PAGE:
- 1. Brady TF, Konkle T, Alvarez GA, Oliva A (2008) Visual long-term memory has a massive storage capacity for object details. Proc Natl Acad Sci U S A 105: 14325–14329.
- 2. Biederman I (1972) Perceiving real-world scenes. Science 177: 77–80.
- 3. Potter MC (1976) Short-term conceptual memory for pictures. J Exp Psychol Hum Learn 2: 509–522.
- 4. Thorpe S, Fize D, Marlot C (1996) Speed of processing in the human visual system. Nature 381: 520–522.
- 5. Marr D, Nishihara HK (1978) Representation and Recognition of Spatial-Organization of 3-Dimensional Shapes. Proceedings of the Royal Society of London Series B-Biological Sciences 200: 269–294.
- 6. Marr D (1982) Vision: a computational investigation into the human representation and processing of visual information. San Francisco: W.H. Freeman.
- 7. Biederman I (1987) Recognition-by-components: a theory of human image understanding. Psychol Rev 94: 115–147.
- 8. Li FF, VanRullen R, Koch C, Perona P (2002) Rapid natural scene categorization in the near absence of attention. Proc Natl Acad Sci U S A 99: 9596–9601.
- 9. Rousselet GA, Fabre-Thorpe M, Thorpe SJ (2002) Parallel processing in high-level categorization of natural images. Nat Neurosci 5: 629–630.
- 10. Peelen MV, Fei-Fei L, Kastner S (2009) Neural mechanisms of rapid natural scene categorization in human visual cortex. Nature 460: 94–97.
- 11. Oliva A, Torralba A (2001) Modeling the shape of the scene: A holistic representation of the spatial envelope. International Journal of Computer Vision 42: 145–175.
- 12. Renninger LW, Malik J (2004) When is scene identification just texture recognition? Vision Research 44: 2301–2311.
- 13. Joubert OR, Rousselet GA, Fize D, Fabre-Thorpe M (2007) Processing scene context: Fast categorization and object interference. Vision Research 47: 3286–3297.
- 14. Greene MR, Oliva A (2009) Recognition of natural scenes from global properties: Seeing the forest without representing the trees. Cognitive Psychology 58: 137–176.
- 15. Mack ML, Palmeri TJ (2010) Modeling categorization of scenes containing consistent versus inconsistent objects. Journal of Vision 10: 1–11.
- 16. Humphreys GW, Riddoch MJ, Price CJ (1997) Top-down processes in object identification: evidence from experimental psychology, neuropsychology and functional anatomy. Philos Trans R Soc Lond B Biol Sci 352: 1275–1282.
- 17. Boshyan J, Kassam KS, Schmid AM, Bar M (2005) Low spatial frequencies trigger early top-down facilitation of visual object recognition. Journal of Cognitive Neuroscience 148–148.
- 18. Bar M, Kassam KS, Ghuman AS, Boshyan J, Schmidt AM, et al. (2006) Top-down facilitation of visual recognition. Proc Natl Acad Sci U S A 103: 449–454.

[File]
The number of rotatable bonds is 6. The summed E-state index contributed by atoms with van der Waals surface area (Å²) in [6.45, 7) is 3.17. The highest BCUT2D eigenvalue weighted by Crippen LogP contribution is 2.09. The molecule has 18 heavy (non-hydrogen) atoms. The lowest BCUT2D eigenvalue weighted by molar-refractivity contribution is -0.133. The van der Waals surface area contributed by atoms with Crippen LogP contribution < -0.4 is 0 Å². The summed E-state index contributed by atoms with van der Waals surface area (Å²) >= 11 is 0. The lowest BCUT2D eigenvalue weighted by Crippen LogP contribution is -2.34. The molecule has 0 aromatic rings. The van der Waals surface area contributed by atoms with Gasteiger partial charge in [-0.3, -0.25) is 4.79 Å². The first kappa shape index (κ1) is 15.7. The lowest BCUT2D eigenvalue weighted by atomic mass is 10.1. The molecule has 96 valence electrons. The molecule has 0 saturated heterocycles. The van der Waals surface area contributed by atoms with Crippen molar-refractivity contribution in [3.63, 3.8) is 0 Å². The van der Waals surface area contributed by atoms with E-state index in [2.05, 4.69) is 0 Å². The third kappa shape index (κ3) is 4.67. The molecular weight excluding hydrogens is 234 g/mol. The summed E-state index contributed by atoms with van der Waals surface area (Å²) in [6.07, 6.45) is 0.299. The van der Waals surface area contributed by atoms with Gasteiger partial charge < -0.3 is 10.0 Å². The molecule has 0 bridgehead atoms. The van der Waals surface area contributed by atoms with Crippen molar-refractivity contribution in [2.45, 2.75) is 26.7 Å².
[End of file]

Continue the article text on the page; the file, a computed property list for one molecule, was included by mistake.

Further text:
- 19. Riesenhuber M, Poggio T (2000) Models of object recognition. Nat Neurosci 3: Suppl1199–1204.
- 20. Svetlana Lazebnik CS, Jean Ponce (2006) Beyond Bags of Features: Spatial Pyramid Matching for Recognizing Natural Scene Categories. IEEE Conference on Computer Vision and Pattern Recognition 2169–2178.
- 21. Serre T, Oliva A, Poggio T (2007) A feedforward architecture accounts for rapid categorization. Proc Natl Acad Sci U S A 104: 6424–6429.
- 22. Serre T, Wolf L, Bileschi S, Riesenhuber M, Poggio T (2007) Robust object recognition with cortex-like mechanisms. IEEE Trans Pattern Anal Mach Intell 29: 411–426.
- 23. Zhang J, Marszalek M, Lazebnik S, Schmid C (2007) Local features and kernels for classification of texture and object categories: A comprehensive study. International Journal of Computer Vision 73: 213–238.
- 24. Mutch J, Lowe DG (2008) Object class recognition and localization using sparse features with limited receptive fields. International Journal of Computer Vision 80: 45–57.
- 25. Pinto N, Cox DD, DiCarlo JJ (2008) Why is real-world visual object recognition hard? Plos Computational Biology 4: 0151–0156.
- 26. Simoncelli EP, Olshausen BA (2001) Natural image statistics and neural representation. Annu Rev Neurosci 24: 1193–1216.
- 27. Lee TS, Mumford D (2003) Hierarchical Bayesian inference in the visual cortex. J Opt Soc Am A Opt Image Sci Vis 20: 1434–1448.
- 28. Yang Z, Purves D (2003) A statistical explanation of visual space. Nat Neurosci 6: 632–640.
- 29. Geisler WS (2008) Visual perception and the statistical properties of natural scenes. Annu Rev Psychol 59: 167–192.
- 30. Allili MS, Ziou D (2007) Globally adaptive region information for automatic color-texture image segmentation. Pattern Recognition Letters 28: 1946–1956.
- 31. van Hateren JH, van der Schaaf A (1998) Independent component filters of natural images compared with simple cells in primary visual cortex. Proc Biol Sci 265: 359–366.
- 32. Hyvarinen A (1999) Fast and robust fixed-point algorithms for independent component analysis. IEEE Trans Neural Netw 10: 626–634.
- 33. Lowe DG (2004) Distinctive image features from scale-invariant keypoints. International Journal of Computer Vision 60: 91–110.
- 34. Knill DC, Richards W (1996) Perception as Bayesian inference. Cambridge, U.K.; New York: Cambridge University Press.
- 35. Rao RPN, Olshausen BA, Lewicki MS (2002) Probabilistic models of the brain: perception and neural function/ edited by Rajesh P.N. Rao, Bruno A. Olshausen, Michael S. Lewicki. Cambridge, Mass.: MIT Press.
- 36. Sigala N, Logothetis NK (2002) Visual categorization shapes feature selectivity in the primate temporal cortex. Nature 415: 318–320.
- 37. Hegde J, Van Essen DC (2003) Strategies of shape representation in macaque visual area V2. Vis Neurosci 20: 313–328.
- 38. Carandini M, Demb JB, Mante V, Tolhurst DJ, Dan Y, et al. (2005) Do we know what the early visual system does? Journal of Neuroscience 25: 10577–10597.
- 39. Olshausen BA, Field DJ (2005) How close are we to understanding V1? Neural Computation 17: 1665–1699.
- 40. Griffin GHA, Perona P (2007) Caltech-256 object category dataset. California Institute of Technology Technical Report 1–20.